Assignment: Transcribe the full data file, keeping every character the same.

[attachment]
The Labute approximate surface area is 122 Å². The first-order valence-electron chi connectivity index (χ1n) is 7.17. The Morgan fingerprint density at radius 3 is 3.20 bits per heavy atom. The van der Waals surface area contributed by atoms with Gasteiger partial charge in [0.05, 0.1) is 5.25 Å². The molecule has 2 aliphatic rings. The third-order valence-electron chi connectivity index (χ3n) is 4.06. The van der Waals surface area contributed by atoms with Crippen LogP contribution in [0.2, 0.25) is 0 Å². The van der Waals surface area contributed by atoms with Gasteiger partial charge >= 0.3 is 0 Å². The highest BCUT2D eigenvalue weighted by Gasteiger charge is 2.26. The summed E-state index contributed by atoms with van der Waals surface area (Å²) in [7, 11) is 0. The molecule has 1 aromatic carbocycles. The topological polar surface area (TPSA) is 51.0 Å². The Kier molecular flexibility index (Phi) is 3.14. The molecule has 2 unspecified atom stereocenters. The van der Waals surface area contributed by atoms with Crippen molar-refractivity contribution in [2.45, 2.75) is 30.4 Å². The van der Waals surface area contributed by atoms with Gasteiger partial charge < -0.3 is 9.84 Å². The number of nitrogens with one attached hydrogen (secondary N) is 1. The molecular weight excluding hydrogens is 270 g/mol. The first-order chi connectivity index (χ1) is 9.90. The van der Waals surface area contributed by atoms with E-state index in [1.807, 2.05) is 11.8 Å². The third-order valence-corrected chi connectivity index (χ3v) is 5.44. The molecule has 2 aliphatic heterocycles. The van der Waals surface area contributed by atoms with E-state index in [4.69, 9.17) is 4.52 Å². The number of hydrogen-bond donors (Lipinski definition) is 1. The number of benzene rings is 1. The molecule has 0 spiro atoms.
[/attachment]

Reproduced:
The Labute approximate surface area is 122 Å². The first-order valence-electron chi connectivity index (χ1n) is 7.17. The Morgan fingerprint density at radius 3 is 3.20 bits per heavy atom. The van der Waals surface area contributed by atoms with Gasteiger partial charge in [0.05, 0.1) is 5.25 Å². The molecule has 2 aliphatic rings. The third-order valence-electron chi connectivity index (χ3n) is 4.06. The van der Waals surface area contributed by atoms with Crippen LogP contribution in [0.2, 0.25) is 0 Å². The van der Waals surface area contributed by atoms with Gasteiger partial charge >= 0.3 is 0 Å². The highest BCUT2D eigenvalue weighted by Gasteiger charge is 2.26. The summed E-state index contributed by atoms with van der Waals surface area (Å²) in [7, 11) is 0. The molecule has 1 aromatic carbocycles. The topological polar surface area (TPSA) is 51.0 Å². The Kier molecular flexibility index (Phi) is 3.14. The molecule has 2 unspecified atom stereocenters. The van der Waals surface area contributed by atoms with Crippen molar-refractivity contribution in [2.45, 2.75) is 30.4 Å². The van der Waals surface area contributed by atoms with Gasteiger partial charge < -0.3 is 9.84 Å². The number of nitrogens with one attached hydrogen (secondary N) is 1. The molecular weight excluding hydrogens is 270 g/mol. The first-order chi connectivity index (χ1) is 9.90. The van der Waals surface area contributed by atoms with E-state index in [1.807, 2.05) is 11.8 Å². The third-order valence-corrected chi connectivity index (χ3v) is 5.44. The molecule has 2 aliphatic heterocycles. The van der Waals surface area contributed by atoms with E-state index in [4.69, 9.17) is 4.52 Å². The number of hydrogen-bond donors (Lipinski definition) is 1. The number of benzene rings is 1. The molecule has 0 spiro atoms.